Developed by Seabourne Consulting, experts in How One Community Action Agency Jumped in to Help After Harvey

How One Community Action Agency Jumped in to Help After Harvey

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Community Commons

When Hurricane Harvey hit southeast Texas, the damage was catastrophic. The category 4 storm caused approximately $190 million worth of damages with record-breaking flood waters and winds clocking in at over 115 miles per hour. Within days, the United States Congress approved a $15.2 billion relief package to aid recovery efforts in Texas and Louisiana.

As the disaster relief money began to arrive, executive directors and program service managers of community action agencies throughout the region were immediately thrust into planning mode. Wanting to ensure that resources were equitably delivered to communities in need to make the most impact, leaders sought out alternative approaches to determine distribution locations.

Local community action agencies gauged what communities along Harvey’s path of destruction were hardest hit, and determined a plan of action. Laura Saintey, Project Manager of Training for Texas Department of Housing and Community Affairs, and her team assisted agencies in impacted areas through data found on Community Commons to identify high poverty population areas by zip code.

Based upon poverty population, and quick to expire disaster funds, one community determined the most responsive approach was to provide gift cards for food, gas, and essentials to the households within the impacted counties. Hidalgo County Community Services  Agency assembled a mobile disaster response team to assist their neighboring community action agencies that were impacted by Harvey. This team used Community Commons poverty population maps in order to target where they should send their mobile unit to assist low-income households.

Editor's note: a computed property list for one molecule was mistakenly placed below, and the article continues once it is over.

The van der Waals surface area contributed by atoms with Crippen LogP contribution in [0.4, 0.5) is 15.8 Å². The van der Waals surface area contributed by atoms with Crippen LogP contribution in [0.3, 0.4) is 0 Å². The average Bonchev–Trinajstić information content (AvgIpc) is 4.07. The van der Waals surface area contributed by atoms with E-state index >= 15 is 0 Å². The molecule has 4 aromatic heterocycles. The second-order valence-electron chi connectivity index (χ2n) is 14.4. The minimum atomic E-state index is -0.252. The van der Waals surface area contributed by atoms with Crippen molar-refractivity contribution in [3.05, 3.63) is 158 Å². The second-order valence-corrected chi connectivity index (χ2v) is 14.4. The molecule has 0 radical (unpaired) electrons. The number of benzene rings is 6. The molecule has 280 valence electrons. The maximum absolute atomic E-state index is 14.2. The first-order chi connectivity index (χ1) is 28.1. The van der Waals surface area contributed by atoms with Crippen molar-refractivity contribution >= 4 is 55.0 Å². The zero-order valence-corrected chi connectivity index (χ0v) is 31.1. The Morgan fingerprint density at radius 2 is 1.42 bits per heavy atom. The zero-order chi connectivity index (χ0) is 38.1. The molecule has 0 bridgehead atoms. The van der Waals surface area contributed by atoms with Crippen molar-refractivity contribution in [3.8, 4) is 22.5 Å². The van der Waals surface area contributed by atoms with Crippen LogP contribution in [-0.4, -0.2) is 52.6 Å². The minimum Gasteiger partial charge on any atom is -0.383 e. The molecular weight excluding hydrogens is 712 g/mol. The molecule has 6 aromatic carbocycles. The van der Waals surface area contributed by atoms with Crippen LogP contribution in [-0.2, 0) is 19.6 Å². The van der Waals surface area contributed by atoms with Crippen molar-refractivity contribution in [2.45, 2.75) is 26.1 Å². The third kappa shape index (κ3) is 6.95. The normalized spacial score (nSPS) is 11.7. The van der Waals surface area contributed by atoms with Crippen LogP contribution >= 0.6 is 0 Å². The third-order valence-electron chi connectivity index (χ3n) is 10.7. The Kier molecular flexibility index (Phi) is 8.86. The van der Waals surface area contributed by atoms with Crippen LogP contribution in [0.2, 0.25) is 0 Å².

“We have agencies whose service areas are as big as east coast states, so we have to be really efficient,” Saintey said. “We have to identify what communities are being under or over served, where to ramp up our services, where to slow them down, so that we can equitably serve our service areas. We want to make sure we are where the people are.”

Has your community used data to respond to a recent disaster? Share your story in the comments, on Facebook, or Twitter.”


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